WALLA WALLA -- Looking for the key to unlock business success? A consultant and author in Walla Walla today for the GroBiz 2011 Business Conference & Trade Show says most business owners already hold it.
Chances are, they're also responsible for locking themselves in a box. Brad Worthley, a Bellevue consultant, author and the keynote speaker kicking off this weekend's GroBiz conference, said our own inner saboteurs stand in the way of success.
"We tend to make decisions not necessarily on what's best for the individual or business, but on fear," Worthley said Thursday via telephone. "Most people tend to not want to take an emotional risk."
He said people -- in business and life -- can tend to hunker down instead of reach for the stars because they project fear.
"It's easy to be afraid with the economy if you sit and watch the news long enough," he said. It's easy, he added, to get in a mindset of failure.
Overcoming that fear is vital to success, he said. The message was expected as one aspect of his keynote address this morning, "Simple Steps to an Extraordinary Career and Life."
Worthley, who has started seven different businesses over the course of 35 years and has consulted across industries from casinos to airlines, said separating emotion from reality is a matter of quantifying fear.
"Is it truly just a story in my head, or is it quantifiable?" he said.
The message is one of many expected throughout the daylong series of presentations designed to increase business success in today's market.
The conference, presented by the Walla Walla Valley Chamber of Commerce and Walla Walla Community College, features local business people as well as special guests in two keynote speakers and 12 breakout sessions at the community college's Performing Arts Center. The sessions cover everything from tips for startups to long-term survival strategies.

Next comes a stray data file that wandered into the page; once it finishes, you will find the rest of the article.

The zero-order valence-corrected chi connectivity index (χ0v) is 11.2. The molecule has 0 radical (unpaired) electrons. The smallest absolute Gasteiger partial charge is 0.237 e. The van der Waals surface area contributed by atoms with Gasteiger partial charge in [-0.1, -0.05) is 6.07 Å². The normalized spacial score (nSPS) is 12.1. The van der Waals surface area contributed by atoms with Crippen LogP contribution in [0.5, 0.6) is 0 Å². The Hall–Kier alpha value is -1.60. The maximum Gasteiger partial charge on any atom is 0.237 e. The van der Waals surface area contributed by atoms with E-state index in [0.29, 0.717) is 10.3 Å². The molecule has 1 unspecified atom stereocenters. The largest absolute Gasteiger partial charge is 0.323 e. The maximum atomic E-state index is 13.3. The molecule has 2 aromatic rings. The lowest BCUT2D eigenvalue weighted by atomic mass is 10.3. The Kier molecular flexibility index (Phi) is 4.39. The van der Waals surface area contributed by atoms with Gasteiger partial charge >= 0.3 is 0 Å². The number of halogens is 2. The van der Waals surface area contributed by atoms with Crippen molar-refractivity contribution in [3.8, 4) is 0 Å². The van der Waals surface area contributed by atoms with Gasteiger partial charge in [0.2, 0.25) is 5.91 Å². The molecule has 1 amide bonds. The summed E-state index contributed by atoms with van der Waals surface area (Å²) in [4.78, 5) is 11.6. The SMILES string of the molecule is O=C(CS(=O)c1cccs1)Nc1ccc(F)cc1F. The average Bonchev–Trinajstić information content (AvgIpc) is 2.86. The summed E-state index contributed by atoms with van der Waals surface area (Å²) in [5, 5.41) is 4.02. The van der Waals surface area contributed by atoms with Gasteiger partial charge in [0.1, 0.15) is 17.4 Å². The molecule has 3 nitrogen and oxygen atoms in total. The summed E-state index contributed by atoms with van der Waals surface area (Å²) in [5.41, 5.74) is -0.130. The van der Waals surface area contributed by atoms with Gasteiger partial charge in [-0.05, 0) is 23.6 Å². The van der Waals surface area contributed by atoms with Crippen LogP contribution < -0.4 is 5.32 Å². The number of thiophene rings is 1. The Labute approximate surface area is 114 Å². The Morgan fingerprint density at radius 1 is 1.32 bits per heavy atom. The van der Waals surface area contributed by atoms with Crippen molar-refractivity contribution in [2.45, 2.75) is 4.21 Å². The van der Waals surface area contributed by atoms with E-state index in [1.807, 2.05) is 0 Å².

A replacement to the annual Business Expo, GroBiz will feature a consumer trade show open to the public Saturday at the Dietrich Dome.
Worthley kicked off the conference today with a roughly hourlong address. He was also a session speaker with a discussion on steps to making or breaking a career.
Among his offerings: Assess the market, always have a plan and separate yourself from the competition.
"In banking, or as a CPA, or in real estate, it's hard to separate yourself," Worthley said. "So the only thing you can do at that point is increase your level of service."
It's not enough, he said, to simply answer the phone quickly and be kind to the person on the other end. Service includes attention to details.
"If you're a baker, are you offering baker's dozens? That's quantifiable," he said. "If you do heating work or window cleaning and you come into my house, are you putting booties over your shoes to show you have respect for my carpet?"
Worthley said taking time to plan may be the simplest thing business operators could do to improve their bottom line. He recommends operators take one day a year to develop a strategy for their businesses.
"If you want to stay in business you don't have to work harder," he said. "You have to work smarter."
Vicki Hillhouse can be reached at firstname.lastname@example.org or 526-8321.
Dozens of businesses have gathered under one roof for a massive event showcasing their goods and services.
Walla Walla Valley Chamber of Commerce members and GroBiz 2011 Business Conference Trade Show attendees will get a sneak peek of the trade show tonight at Walla Walla Community College's Dietrich Dome. The event opens to the general public Saturday 9 a.m.-5 p.m.
The trade show is free of charge to attendees and is a chance to meet operators and merchants behind an array of businesses throughout the Walla Walla Valley. GroBiz 2011, which replaces the former Business Expo trade show put on by the Chamber and Walla Walla Community College, also includes a demonstration stage where vendors will showcase their products.